Hurricane Michael quickly organized and quickly ran a path of destruction through several Florida cities. It’s too early to assess injuries or power outages as crews in many areas still can’t safely head out, but FEMA administrator Brock Long saying “this is a Gulf Coast hurricane of the worst kind.” The highest wind gusts registered just two miles under a category 5 hurricane.
Hurricane Michael made landfall as a catastrophic, unprecedented Category 4 storm on the Florida Panhandle with a life-threatening storm surge and over 100 mph winds possible not just near the coast, but also inland that could leave some areas without power for over a week.
Michael made landfall near Mexico Beach, Florida, around 12:30 p.m. CDT with maximum sustained winds of 155 mph and a minimum pressure of 919 millibars
Water levels at NOAA’s tide gauge in Apalachicola, Florida, have reached 7.72 ft above high tide from
#Michael. This breaks the record set in 2005 from Hurricane Dennis.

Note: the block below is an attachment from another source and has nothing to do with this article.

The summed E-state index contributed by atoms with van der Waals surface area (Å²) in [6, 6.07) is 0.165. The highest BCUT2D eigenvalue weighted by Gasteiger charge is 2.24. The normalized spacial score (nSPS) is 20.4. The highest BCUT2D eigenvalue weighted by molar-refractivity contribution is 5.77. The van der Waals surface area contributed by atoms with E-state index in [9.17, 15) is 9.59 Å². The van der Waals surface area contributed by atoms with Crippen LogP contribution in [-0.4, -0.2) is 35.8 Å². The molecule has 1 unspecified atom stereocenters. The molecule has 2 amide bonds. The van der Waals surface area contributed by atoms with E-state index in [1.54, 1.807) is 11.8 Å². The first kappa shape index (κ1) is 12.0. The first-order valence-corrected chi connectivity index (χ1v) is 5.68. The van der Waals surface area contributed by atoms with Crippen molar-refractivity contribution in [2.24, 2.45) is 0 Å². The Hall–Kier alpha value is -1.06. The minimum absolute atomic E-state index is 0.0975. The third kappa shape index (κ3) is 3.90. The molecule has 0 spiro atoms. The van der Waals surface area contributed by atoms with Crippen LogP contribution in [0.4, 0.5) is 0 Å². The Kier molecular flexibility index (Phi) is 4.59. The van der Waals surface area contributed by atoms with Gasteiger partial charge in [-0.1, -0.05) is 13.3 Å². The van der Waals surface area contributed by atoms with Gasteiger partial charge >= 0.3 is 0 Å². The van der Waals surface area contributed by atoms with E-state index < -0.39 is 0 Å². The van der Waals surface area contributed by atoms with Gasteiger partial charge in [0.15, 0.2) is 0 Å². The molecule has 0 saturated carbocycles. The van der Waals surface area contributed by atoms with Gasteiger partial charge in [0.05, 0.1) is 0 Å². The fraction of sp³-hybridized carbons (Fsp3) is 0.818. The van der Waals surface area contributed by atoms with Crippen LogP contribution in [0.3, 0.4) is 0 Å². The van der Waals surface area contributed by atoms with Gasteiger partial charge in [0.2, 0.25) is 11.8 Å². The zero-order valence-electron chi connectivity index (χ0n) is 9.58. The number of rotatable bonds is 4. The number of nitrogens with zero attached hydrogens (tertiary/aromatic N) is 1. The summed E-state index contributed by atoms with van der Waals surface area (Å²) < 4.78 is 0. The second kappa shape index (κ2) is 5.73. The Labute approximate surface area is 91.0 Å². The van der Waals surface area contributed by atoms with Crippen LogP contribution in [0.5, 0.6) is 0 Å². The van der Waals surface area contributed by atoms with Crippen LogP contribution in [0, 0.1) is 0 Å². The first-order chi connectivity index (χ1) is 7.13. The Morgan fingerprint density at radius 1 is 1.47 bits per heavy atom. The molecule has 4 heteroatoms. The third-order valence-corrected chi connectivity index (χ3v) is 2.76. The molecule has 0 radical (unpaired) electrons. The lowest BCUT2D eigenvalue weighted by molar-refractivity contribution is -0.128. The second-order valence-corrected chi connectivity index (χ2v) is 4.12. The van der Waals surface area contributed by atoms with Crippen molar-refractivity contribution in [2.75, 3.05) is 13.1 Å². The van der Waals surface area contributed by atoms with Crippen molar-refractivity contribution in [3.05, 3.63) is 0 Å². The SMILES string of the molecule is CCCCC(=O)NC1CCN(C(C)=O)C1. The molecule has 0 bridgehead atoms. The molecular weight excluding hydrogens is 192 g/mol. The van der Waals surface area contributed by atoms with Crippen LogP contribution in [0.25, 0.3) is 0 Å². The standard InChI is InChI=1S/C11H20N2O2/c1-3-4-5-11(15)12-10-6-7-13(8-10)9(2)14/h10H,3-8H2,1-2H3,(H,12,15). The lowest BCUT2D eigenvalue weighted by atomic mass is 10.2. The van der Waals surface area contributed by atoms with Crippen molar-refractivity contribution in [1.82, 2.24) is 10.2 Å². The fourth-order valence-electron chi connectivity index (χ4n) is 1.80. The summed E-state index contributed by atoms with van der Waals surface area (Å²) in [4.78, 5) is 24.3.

PANAMA CITY, FL
Emergency services officials are starting to put together a plan for search and rescue. They will have very limited resources.
They will go door to door but it will take days to get to everyone.
If people are injured and trapped, they need to do something to make themselves more visible, like hang sheets out a window.
Schools are being set up as triage centers until the bridges are reopened.
— Marc Weinberg (@MarcWeinbergWX) October 10, 2018
— Jeff Gammons (@StormVisuals) October 10, 2018
— Curtis Houck (@CurtisHouck) October 10, 2018
MEXICO BEACH, FL
— Ginger Zee (@Ginger_Zee) October 10, 2018
A look at what houses in #Mexico Beach, #Florida look like right now. This is a follow up from the previous clip posted. They are now submerged and were no match for #HurricaneMichael (via Tessa Talarico) #Hurricane #Michael #HurricaneMichael2018 pic.twitter.com/GJENrhFJha
— Josh Benson (@WFLAJosh) October 10, 2018
“We’ve seen submerged vehicles. We’ve had dumpsters floating by us. We’ve had all kinds of debris… a little bit difficult to stand up in these conditions.”
CNN meteorologist @VanDamCNN in Apalachicola as Hurricane Michael approaches the coast.
— CNN (@CNN) October 10, 2018
The hurricane has weakened some, but is now moving north and still poses a lot of danger.
We expect hurricane force winds to enter into our community this evening between 4 and 10 p.m. Peak winds of 90 mph are expected near 7 p.m. Winds are not expected to weaken back down to tropical force winds until Thursday morning at 2 a.m. #MichaelTLH
— City of Tallahassee (@COTNews) October 10, 2018